As promised, here’s today’s post from Susan:

I write fiction that takes place in Bethesda, so when I saw the notice about the Bethesda Magazine Short Story Contest, I wanted to submit a story. Unfortunately, the piece I thought would fit best in the magazine was too long. Way too long. Over 6000 words. The guidelines said 4000 max. I fiddled a bit with some other stories, then I pretty much gave up on the contest – like many other contests.

Then the day before the deadline, from an overflowing shelf by my desk, an old rejection slip from the Alaska Quarterly fell to the floor. I picked it up, though I might just as easily have let it hang out on the floor for a while. The rejection was from a couple of years ago. The editor thought the piece – the 6000-worder – was good, but cumbersome, and suggested I stick to one or two storylines.

I took the fall of the rejection slip as a sign and opened up my “Woman with Birds” file. The narrator of the story is the adult daughter of a gambling father, a loser. The father comes to visits, courts an unsuspecting widow, and threatens to stay. In the version I’d sent to Alaska, the story opens as the father calls, announces that he’s on his way, and tells a bodily-fuctions joke that my friend Kate didn’t like. I like the joke, but Kate’s not liking it gave me the courage to cut the whole scene.

Five hundred words down.

Next, I cut the scene where Margaret tells her husband about the visit and remembers her father’s previous visit and their breakfast at the American City Diner and their argument over the Middle East and the price of milkshakes and the Lego settlement her father built with her son in the middle of the living room and – all backstory and all gone.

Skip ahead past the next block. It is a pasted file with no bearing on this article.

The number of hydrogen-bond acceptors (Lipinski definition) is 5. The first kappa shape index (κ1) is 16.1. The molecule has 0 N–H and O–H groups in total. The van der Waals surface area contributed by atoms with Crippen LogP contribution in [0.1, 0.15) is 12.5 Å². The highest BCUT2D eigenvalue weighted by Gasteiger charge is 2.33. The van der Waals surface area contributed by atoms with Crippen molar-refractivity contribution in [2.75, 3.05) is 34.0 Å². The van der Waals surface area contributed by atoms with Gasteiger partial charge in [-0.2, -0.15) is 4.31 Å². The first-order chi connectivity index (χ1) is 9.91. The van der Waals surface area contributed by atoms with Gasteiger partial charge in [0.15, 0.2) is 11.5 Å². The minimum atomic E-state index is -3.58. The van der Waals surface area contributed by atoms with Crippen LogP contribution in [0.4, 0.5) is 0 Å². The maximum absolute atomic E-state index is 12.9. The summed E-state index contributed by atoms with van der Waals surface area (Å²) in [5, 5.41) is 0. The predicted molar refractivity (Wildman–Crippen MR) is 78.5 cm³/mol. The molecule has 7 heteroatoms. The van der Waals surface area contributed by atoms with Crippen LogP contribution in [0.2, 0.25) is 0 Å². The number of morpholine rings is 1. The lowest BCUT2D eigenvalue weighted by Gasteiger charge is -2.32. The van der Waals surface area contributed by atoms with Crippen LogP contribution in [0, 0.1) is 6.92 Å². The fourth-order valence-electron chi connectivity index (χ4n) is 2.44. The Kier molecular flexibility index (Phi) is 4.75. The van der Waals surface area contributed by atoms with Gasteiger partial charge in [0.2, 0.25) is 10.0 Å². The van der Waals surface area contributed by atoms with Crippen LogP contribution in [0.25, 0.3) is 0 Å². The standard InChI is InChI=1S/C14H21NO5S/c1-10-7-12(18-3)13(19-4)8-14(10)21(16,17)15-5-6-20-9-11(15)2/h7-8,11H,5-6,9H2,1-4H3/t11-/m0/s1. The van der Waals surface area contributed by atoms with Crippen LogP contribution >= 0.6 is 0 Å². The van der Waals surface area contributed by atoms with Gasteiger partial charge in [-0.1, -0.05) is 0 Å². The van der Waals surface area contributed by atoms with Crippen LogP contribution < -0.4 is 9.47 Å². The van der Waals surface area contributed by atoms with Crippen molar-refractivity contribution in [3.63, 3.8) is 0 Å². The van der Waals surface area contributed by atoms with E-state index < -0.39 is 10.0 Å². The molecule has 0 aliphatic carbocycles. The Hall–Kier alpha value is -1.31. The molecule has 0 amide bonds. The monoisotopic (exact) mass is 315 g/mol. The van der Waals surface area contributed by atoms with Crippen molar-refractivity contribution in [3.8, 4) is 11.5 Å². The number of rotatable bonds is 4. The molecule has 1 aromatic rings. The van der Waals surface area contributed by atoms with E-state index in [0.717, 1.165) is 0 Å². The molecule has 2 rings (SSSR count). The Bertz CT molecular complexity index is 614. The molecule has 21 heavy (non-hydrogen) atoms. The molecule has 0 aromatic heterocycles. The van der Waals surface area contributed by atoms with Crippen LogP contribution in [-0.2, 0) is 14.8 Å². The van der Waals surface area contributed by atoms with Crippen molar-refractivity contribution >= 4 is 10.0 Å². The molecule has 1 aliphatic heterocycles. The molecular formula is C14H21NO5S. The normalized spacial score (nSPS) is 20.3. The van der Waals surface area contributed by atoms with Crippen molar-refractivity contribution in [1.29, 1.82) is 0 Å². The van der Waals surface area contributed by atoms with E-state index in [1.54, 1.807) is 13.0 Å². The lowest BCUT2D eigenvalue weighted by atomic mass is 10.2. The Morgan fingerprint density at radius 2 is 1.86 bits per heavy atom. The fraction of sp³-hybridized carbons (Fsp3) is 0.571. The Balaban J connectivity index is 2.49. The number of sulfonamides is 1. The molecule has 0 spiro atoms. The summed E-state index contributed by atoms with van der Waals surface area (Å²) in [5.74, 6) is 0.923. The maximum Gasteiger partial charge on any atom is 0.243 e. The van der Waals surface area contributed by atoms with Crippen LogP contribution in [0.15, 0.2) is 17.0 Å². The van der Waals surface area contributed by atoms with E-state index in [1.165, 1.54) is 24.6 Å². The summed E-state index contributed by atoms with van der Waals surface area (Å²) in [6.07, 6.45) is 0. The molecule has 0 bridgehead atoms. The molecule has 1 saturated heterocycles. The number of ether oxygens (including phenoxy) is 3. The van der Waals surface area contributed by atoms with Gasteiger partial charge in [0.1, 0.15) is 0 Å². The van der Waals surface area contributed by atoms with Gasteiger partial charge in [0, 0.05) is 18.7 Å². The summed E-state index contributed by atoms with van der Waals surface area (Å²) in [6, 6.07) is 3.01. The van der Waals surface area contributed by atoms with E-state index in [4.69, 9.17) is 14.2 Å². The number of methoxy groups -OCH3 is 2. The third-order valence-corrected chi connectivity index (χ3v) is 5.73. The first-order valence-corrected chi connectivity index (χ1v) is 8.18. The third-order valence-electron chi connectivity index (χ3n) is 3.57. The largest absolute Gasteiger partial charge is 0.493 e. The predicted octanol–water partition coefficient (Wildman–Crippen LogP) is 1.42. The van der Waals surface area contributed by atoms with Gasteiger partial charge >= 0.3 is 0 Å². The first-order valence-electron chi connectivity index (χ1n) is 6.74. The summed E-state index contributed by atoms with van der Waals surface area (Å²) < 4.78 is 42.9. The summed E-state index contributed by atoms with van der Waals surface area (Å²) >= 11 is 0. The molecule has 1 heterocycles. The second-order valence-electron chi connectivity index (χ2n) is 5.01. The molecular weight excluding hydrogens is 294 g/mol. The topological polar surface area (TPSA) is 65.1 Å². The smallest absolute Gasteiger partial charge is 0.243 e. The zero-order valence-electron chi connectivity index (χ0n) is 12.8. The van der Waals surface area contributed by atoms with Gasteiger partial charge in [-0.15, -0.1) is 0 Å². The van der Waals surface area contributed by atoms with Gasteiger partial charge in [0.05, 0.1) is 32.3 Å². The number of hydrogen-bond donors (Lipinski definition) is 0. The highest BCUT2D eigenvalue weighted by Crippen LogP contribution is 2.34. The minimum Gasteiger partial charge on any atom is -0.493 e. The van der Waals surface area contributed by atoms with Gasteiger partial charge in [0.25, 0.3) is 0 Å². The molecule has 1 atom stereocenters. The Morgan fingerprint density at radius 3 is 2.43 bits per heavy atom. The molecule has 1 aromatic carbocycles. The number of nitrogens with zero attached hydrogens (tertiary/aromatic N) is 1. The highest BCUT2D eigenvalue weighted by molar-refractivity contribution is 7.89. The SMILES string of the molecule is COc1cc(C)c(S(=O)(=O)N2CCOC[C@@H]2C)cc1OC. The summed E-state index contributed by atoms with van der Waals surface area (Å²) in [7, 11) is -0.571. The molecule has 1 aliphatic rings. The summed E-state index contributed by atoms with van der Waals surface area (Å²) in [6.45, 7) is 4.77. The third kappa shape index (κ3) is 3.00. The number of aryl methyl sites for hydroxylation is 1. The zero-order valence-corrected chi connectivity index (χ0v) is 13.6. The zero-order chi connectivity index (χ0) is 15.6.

Another 700 words.

Then I took out the scene where the father visits Margaret’s lab and I slipped the necessary info from the lab visit into a dialogue at the Air and Space Museum Gift Shop and a phone call.

Grace Paley once pointed out that in old movies the characters – say a husband and wife – would be filmed eating dinner, then a picture of the sky would cover the screen, a moon would rise and set as the sun rose in its wake, and finally, the couple would appear at the breakfast table.

Viewers and readers have learned how to fill in the gaps.

Paley never wrote a scene that didn’t burst at the seams with passion and/or irritation.

My story read better for the slashing.

My friend Kate agrees.